The Bird's eye view was mainly so you buggers could see the hardcore angle which I was working with. This was my second attempt at angling other than Hobbitton so I think it turned out rather well.
Faded Glory made by Mary Young Pickerell was 30'x 42'. This tattered flag has become a symbol for freedom and courage.
The brickwork around the cannon hole was inspired by the Fire Brigade. The angled tiles at the top sort of add an organic flair to the architecture. In the background you can see the American General George Armistead.
The Rocket smashing into the wall was a rather last minute detail before Brickfair.
I couldn't resist throwing in the Fire Brigade flag in the background.
For this angle with the wall I was fortunate enough to align the scaffolding as such that the jumpers were actually snug up against the wall!
A close up of the beautiful bomb whose concept I accredit to Jack Bittner. Thanks for the idea Jack!
This picture really accents the tiling on the ground. Also I would like to thank Nate for the loaning of a cannon to me at Brickfair. So to Nate I say thank you.
That little door is aesthetically pleasing just because it is symmetrical with both of the scaffoldings.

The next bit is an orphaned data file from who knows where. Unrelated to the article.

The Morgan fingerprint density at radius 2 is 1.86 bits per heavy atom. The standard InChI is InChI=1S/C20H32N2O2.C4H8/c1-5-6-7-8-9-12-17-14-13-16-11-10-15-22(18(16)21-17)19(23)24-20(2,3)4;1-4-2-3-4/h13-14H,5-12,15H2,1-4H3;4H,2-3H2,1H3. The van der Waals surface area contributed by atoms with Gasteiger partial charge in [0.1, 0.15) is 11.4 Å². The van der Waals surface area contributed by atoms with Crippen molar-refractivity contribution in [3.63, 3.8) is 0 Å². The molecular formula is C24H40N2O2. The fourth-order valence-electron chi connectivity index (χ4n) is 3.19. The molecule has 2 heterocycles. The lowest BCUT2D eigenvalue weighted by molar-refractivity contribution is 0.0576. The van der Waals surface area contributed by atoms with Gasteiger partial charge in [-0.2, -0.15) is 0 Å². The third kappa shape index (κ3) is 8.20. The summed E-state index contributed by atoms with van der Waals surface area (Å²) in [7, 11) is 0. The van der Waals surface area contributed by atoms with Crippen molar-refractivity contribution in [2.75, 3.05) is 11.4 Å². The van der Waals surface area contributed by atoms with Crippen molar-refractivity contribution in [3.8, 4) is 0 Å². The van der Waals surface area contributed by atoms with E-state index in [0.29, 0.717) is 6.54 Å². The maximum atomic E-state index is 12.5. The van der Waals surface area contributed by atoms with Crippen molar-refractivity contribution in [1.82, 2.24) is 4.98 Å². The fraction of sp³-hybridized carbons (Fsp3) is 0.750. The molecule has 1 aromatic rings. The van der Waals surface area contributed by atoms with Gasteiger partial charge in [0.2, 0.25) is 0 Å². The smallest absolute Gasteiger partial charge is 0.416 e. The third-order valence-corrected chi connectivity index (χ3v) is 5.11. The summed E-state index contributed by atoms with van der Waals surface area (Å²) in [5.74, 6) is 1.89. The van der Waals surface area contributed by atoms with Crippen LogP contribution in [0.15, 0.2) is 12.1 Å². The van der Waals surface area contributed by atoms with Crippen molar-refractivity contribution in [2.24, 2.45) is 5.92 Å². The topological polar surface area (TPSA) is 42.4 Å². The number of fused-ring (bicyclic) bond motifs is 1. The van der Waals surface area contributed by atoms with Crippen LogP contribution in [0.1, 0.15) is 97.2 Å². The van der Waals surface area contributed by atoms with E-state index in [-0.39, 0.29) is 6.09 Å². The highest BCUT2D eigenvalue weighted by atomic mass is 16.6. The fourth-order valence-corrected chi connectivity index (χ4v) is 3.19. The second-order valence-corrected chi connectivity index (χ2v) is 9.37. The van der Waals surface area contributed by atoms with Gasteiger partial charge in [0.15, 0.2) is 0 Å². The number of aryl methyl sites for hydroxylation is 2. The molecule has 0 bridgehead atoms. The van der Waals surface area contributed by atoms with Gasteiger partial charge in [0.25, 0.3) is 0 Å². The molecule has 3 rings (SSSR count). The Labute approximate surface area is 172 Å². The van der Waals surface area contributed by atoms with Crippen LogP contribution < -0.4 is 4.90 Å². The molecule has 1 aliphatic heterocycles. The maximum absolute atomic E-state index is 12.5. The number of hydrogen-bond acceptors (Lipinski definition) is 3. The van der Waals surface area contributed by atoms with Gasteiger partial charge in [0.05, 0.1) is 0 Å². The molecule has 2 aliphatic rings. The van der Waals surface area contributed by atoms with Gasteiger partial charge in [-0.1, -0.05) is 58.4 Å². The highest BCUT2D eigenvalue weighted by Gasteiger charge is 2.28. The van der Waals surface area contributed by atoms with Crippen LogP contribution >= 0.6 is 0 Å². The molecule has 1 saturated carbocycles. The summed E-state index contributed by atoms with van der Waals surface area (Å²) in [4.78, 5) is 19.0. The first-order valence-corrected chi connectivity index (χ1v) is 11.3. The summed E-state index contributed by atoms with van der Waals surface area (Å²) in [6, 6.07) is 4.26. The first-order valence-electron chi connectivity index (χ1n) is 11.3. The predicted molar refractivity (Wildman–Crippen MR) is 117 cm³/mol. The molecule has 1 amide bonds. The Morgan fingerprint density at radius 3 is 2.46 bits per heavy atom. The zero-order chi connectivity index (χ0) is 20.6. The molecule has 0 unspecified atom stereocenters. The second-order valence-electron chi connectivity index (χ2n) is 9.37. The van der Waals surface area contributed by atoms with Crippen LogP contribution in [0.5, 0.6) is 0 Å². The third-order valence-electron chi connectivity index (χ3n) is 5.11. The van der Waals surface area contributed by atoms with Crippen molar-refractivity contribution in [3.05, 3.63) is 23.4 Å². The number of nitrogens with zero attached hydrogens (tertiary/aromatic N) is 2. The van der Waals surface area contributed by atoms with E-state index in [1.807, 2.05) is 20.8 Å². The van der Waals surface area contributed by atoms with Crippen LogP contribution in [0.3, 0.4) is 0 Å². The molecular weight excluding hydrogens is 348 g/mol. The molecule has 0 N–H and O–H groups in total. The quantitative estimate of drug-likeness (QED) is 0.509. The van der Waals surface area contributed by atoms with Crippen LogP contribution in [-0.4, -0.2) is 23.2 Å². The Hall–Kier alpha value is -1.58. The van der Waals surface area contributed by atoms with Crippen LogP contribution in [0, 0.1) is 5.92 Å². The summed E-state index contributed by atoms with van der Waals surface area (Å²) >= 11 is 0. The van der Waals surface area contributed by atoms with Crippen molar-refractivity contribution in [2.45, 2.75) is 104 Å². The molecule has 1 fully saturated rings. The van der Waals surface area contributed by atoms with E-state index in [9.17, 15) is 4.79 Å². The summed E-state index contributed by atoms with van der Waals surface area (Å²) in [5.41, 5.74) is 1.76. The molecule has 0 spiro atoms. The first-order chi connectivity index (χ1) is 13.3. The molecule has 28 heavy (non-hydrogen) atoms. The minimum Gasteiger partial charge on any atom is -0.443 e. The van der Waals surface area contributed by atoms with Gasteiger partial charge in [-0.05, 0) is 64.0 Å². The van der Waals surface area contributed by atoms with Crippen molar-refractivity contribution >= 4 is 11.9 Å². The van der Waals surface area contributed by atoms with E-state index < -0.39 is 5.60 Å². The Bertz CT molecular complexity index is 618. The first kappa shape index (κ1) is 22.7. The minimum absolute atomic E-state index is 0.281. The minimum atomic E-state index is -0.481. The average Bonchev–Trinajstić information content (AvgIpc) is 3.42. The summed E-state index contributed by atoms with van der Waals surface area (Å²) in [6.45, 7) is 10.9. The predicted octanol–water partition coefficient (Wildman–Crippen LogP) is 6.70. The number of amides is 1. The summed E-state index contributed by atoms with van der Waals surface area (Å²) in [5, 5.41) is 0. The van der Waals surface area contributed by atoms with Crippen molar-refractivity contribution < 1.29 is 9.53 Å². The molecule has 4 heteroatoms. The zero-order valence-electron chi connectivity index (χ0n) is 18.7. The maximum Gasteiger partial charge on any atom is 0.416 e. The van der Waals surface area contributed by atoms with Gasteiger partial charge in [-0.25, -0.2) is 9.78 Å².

Couldn't resist putting the corpse in there. Adds to the authenticity of the battle scene.
The scaffolding was rather fun to build.
I had a barrel of laughs with this one. I had that unbuttoned coat then I took the rubber bands as bandoleers and I gave him the most drunken face I could.
1st story (or 2nd story) is the dormitories for the militia.
Ground level floor serves as an officers "lounge".
This bottom cellar serves as a kitchen/mess hall/pantry/anything I want it to.
To the left you can see a little powder arsenal.
My brother said something about how I needed to take pictures with a larger survey so people could then place the detail in their proper places. So he is welcome! The inside of the fort is probably one of my favorite parts of the MOC. Just the look of the scaffolding up against the brick wall just appeals to me. You'll be seeing more of this in the future!
A shot of the rockwork. This is one spot that is historically INaccurate. At Fort McHenry there was actually a bit of a trench there to prevent ground assaults. I had already built this though before I learned about the trench:)
I rebuilt this water 4 times. I was really picky with the placement with the bricks and colors. I am still not sure the v.1 wasn't best but here is the version now.